Kind regards
(name of signatory)
I replied with my telephone number. BT now replied, perhaps having done some political research:
Dear Sir George Young
I apologise for the delay, unfortunately the order was not issued, I have therefore issued the three orders required to convert [my phone number] to Home Highway. The order is subject to a survey and we should receive the survey results within 2 working days when someone from our offline queue will contact you to make a suitable appointment or to cancel the order.
Yours sincerely
(name of signatory)
This was 10 days ago and the trail has gone cold. I continue to contact the outside world via AOL at 28.8 kilobits per second.

In reciting this disappointing experience, I don't seek to pillory BT in particular - we all make mistakes. Perhaps I will some day soon enjoy the delights of ISDN. But only perhaps. The critical point for someone working from home in a rural village - albeit not far from the major commercial centres of Andover, Basingstoke and Newbury - is the uncertainty of it all. I have no way of knowing when I will be able to use a broad band connection - if ever. And even with the much more basic ISDN, I'm told there will have to be "a survey", which may result in cancelling my order.

Every day across my constituency and in other constituencies across the country, individuals and small firms have the same experience. The government tells us that take up of broadband is vital for the UK's economic future. I agree. The government wants to see more development of new kinds of business activity in rural areas. I agree. Suppliers urge and encourage us to speed up our Internet access. I want to do just that.
When challenged about the uncertainty factor, and the fact that it has stalled the further roll out of ADSL, BT cites "low take up". BT says lack of demand makes it difficult to justify investment in more rapid roll out. Let's look at the facts. ADSL has only been on offer for something over a year. Only in the latter part of that year has it become widely available. In 2001 it cost 150 to install and 39.99 a month to run. Does 120,000 users in year one really represent low take up? Given that around half of these users were sold ADSL by third parties rather than by BT, has BT really given this its best marketing attention before complaining of a lack of demand? Even before this month's release of a lower cost, plug-and-play approach, BT's figures suggest that their own customer base was likely to double every four months. The Government's own research says that in other countries take up is as high as thirty times that of the UK. Stopping the roll out looks more like a lack of intention rather than lack of demand.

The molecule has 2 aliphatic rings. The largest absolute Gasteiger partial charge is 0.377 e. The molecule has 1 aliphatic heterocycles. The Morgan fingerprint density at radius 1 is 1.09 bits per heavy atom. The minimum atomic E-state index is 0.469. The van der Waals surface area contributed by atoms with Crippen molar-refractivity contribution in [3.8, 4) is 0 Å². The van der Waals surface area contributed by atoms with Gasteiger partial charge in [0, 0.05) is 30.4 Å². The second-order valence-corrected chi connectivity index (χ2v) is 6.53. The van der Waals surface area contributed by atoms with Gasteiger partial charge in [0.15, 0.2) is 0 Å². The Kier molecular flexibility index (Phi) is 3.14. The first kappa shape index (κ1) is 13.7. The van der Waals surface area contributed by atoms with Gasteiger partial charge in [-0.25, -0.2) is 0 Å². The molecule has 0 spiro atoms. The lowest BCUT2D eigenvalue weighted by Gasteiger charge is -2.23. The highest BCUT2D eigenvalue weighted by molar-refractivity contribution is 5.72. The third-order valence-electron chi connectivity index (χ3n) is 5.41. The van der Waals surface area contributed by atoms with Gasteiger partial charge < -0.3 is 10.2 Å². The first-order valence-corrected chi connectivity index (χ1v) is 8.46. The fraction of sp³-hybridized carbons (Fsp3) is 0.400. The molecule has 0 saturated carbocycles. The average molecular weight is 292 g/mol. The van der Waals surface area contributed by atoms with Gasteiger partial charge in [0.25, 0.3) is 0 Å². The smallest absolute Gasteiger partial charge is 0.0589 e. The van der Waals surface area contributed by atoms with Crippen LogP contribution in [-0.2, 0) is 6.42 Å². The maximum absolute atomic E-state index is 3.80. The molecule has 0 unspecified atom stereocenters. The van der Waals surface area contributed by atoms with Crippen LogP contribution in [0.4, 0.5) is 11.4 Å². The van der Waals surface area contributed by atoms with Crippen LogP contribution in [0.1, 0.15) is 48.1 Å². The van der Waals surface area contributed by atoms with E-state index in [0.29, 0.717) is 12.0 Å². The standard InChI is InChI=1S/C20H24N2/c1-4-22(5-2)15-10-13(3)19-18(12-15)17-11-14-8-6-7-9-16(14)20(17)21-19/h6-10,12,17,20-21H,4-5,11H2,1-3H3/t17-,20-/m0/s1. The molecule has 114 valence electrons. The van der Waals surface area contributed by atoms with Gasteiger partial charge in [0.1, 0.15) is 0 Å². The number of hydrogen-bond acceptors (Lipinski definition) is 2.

Constituents who understand these things tell me there are alternative ways to deliver broadband to our rural communities, using satellite communications or local wireless communications. Or we might in theory be reached by one of the cable franchise companies. The problem is that all of this is equally fraught with uncertainty. How can we get a small, innovative, hi-tech company to commit to basing itself in a rural area when the nation's own strategy delivers only uncertainty? How can a local authority commit investment to deliver its services via broadband to the rural population when there is no way of knowing who will have the opportunity for access and when? How can a content provider plan for delivery of broadband services to farmers and other self-employed people and small firms in the countryside? In answer to questions about improving access to broadband the Government constantly repeats the boast that ADSL is available to more than 60% of the UK population. It could of course reach 80% or even 85% without making much progress in rural areas!

I am as fervent a believer in free market enterprise as anyone. But all these uncertainties amount to what I would certainly call "market failure". We cannot risk such a critical plank in the country's infrastructure development to a hodge podge of incentives, motivation, regulation and grants that might - one day - hit fifty per cent of my rural constituents and miss the other fifty per cent. In the e-Minister's most recent statement on this issue we learn that: